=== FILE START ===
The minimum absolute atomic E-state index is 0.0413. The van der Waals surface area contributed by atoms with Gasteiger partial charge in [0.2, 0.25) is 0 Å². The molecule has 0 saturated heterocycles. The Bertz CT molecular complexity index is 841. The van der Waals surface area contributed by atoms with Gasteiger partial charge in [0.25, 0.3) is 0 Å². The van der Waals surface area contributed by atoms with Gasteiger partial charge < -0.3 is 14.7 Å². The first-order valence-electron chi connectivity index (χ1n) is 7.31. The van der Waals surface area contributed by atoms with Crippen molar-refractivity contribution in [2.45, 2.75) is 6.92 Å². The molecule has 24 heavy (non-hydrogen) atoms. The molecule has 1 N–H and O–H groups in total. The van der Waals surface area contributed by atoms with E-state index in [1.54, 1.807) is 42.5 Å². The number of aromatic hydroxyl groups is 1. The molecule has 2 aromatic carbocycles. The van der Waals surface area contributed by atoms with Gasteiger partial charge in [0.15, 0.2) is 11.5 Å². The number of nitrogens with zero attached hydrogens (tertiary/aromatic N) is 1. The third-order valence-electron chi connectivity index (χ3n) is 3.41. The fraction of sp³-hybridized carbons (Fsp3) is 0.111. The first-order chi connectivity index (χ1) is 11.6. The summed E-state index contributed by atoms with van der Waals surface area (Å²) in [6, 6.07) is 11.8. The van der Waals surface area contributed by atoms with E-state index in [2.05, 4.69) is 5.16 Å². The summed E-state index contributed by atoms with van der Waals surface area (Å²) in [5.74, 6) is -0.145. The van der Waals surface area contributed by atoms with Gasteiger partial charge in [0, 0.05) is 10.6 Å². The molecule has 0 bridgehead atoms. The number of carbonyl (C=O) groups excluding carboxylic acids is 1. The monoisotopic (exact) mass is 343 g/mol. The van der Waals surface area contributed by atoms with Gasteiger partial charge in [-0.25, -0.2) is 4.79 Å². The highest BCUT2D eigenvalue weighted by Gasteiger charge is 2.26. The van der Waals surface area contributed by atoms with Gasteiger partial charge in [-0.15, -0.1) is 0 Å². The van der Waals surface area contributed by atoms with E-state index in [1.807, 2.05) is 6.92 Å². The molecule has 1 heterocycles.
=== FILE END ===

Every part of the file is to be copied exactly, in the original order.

The minimum absolute atomic E-state index is 0.0413. The van der Waals surface area contributed by atoms with Gasteiger partial charge in [0.2, 0.25) is 0 Å². The molecule has 0 saturated heterocycles. The Bertz CT molecular complexity index is 841. The van der Waals surface area contributed by atoms with Gasteiger partial charge in [0.25, 0.3) is 0 Å². The van der Waals surface area contributed by atoms with Gasteiger partial charge < -0.3 is 14.7 Å². The first-order valence-electron chi connectivity index (χ1n) is 7.31. The van der Waals surface area contributed by atoms with Crippen molar-refractivity contribution in [2.45, 2.75) is 6.92 Å². The molecule has 24 heavy (non-hydrogen) atoms. The molecule has 1 N–H and O–H groups in total. The van der Waals surface area contributed by atoms with E-state index in [1.54, 1.807) is 42.5 Å². The number of aromatic hydroxyl groups is 1. The molecule has 2 aromatic carbocycles. The van der Waals surface area contributed by atoms with Gasteiger partial charge in [0.15, 0.2) is 11.5 Å². The number of nitrogens with zero attached hydrogens (tertiary/aromatic N) is 1. The third-order valence-electron chi connectivity index (χ3n) is 3.41. The fraction of sp³-hybridized carbons (Fsp3) is 0.111. The first-order chi connectivity index (χ1) is 11.6. The summed E-state index contributed by atoms with van der Waals surface area (Å²) in [6, 6.07) is 11.8. The van der Waals surface area contributed by atoms with E-state index in [2.05, 4.69) is 5.16 Å². The summed E-state index contributed by atoms with van der Waals surface area (Å²) in [5.74, 6) is -0.145. The van der Waals surface area contributed by atoms with Gasteiger partial charge in [0, 0.05) is 10.6 Å². The molecule has 0 bridgehead atoms. The number of carbonyl (C=O) groups excluding carboxylic acids is 1. The monoisotopic (exact) mass is 343 g/mol. The van der Waals surface area contributed by atoms with Gasteiger partial charge in [-0.25, -0.2) is 4.79 Å². The highest BCUT2D eigenvalue weighted by Gasteiger charge is 2.26. The van der Waals surface area contributed by atoms with Gasteiger partial charge in [-0.15, -0.1) is 0 Å². The van der Waals surface area contributed by atoms with E-state index in [1.807, 2.05) is 6.92 Å². The molecule has 1 heterocycles.